It’s the first Wednesday of the month and time for another posting of the Insecure Writer’s Support Group.
Last year, I read Joanna Penn’s excellent Productivity for Authors where she recommended writing out everything you have to do in a day (including cooking and eating) and then marking the stuff only you can do (like writing your book) as important and then figuring out what you can outsource (e.g. social media) and what is busy work that someone else can do (e.g. cleaning the house).
She said that she had found it extremely hard to let go of the control of doing everything, but once she did, she found more time for doing the creative stuff she really wanted to do (like writing her books).
I started small: leaving the housework and laundry for someone else to do.
I nearly broke out in hives. The laundry wasn’t folded exactly the way I would do it; the floors weren’t swept and washed in the way I do it – or as obsessively; the house smelled like a home instead of like disinfectant… I know, having OCD was making me a control freak. But medicine and meditation helped. And those hours of busy work turned to hours of creative work.
I wrote about the difference between being busy and being productive in August 2021. This was even more intense than that.
I tried outsourcing social media, but it didn’t work for me. So instead, I’m focusing on Instagram and Pinterest. I do schedule stuff for Twitter, but I haven’t really been active there for years. (We all know of the toxic environment created there because of politics a couple of years ago.)
My adventures in audio, of course, meant that I stopped outsourcing audiobook production and did it myself. I enjoy it – which is a big thing to consider when deciding what to do yourself and what to outsource. You can read about my adventures in audio here.
For a lot of reasons, I cut back on blogging this year to only one post a month (except for April where I do the A-Z Challenge). This has been freeing. By cutting back on my time spent online – researching posts, commenting on posts, writing posts, etc. – I’ve found that my bandwidth isn’t exhausted and I can be more creative.
I’ve also been more selective about accepting ARC requests (reviewing books for other authors) and beta reading requests. Reading is a pleasurable, yet exhausting, activity.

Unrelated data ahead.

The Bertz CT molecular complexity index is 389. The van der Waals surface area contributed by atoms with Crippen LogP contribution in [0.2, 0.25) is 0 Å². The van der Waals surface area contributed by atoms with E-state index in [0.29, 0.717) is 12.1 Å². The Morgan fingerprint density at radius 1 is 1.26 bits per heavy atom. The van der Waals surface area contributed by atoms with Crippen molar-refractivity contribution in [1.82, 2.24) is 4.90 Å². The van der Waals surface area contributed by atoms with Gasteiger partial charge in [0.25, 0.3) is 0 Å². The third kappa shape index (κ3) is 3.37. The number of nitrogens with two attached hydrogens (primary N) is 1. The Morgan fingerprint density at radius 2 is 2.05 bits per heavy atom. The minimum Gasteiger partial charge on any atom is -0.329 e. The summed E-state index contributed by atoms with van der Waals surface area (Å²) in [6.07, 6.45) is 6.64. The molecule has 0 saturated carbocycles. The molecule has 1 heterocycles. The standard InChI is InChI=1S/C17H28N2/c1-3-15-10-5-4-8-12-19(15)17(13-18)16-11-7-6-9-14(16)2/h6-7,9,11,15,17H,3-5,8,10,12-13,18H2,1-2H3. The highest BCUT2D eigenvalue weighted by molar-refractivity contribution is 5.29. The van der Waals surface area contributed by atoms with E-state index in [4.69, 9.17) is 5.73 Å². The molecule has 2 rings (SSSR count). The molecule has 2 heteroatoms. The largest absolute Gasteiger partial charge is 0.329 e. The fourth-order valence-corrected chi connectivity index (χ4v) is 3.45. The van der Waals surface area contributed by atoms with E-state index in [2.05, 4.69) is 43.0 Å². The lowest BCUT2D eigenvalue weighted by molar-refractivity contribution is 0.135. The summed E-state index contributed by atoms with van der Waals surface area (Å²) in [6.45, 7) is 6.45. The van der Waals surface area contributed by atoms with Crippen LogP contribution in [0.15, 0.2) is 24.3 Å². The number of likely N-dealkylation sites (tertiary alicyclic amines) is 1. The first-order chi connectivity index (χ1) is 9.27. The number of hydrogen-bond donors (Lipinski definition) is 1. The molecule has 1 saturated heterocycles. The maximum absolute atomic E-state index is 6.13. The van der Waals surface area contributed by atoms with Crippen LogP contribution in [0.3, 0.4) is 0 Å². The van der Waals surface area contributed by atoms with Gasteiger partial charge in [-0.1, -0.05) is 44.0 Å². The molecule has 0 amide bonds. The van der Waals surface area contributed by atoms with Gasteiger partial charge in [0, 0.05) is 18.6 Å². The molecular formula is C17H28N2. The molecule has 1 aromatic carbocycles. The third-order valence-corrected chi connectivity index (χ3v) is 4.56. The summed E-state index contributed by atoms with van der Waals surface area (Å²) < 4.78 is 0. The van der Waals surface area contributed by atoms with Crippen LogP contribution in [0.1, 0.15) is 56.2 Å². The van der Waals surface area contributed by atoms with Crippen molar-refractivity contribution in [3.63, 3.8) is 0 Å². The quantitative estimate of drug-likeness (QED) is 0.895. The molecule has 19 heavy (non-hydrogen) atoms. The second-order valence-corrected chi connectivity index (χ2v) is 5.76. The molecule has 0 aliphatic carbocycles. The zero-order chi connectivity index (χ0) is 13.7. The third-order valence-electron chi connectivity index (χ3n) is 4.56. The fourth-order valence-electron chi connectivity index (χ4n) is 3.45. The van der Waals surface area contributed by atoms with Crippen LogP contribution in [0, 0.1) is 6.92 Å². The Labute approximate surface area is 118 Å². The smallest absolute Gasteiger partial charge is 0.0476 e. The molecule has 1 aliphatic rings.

Which brings me to my TBR.
For this year’s A-Z Challenge in April, I read at least one book per letter (in some cases an entire series) and featured the rest of the books starting with the letter that is still on my TBR on Goodreads.
It made me realise something: a lot of the non-fiction is either recommended by other authors or I added the same type of book (e.g. deep point of view) to my TBR to check out and find the book that works for me. Yet I never remove the books I’m not planning to read. Also, as I go through deciding age groups and genres (earlier in my career), I added books that were recommended and yet, as I settled into my genre, I didn’t remove the books that didn’t make sense anymore.
My TBR is over a thousand books long (no matter how many books I read a month). More books than one can reasonably read – especially with new books coming out every day. So I decided to take a long, hard look at it and remove all the books that I’m not going to read. I’ll probably have to do this every couple of years as I regularly add to my TBR…
In some cases, I even removed books I already own as they won’t further my career or do much for my creative well.
As for the good stuff from this year’s A-Z: I read a boatload of books, got around to ticking off series I wanted to read for quite some time but never got around to, and I have some great ideas for future books as my creative well is overflowing.
How has your to-do list and TBR changed over time? Have you had cycles of change in your creative life?
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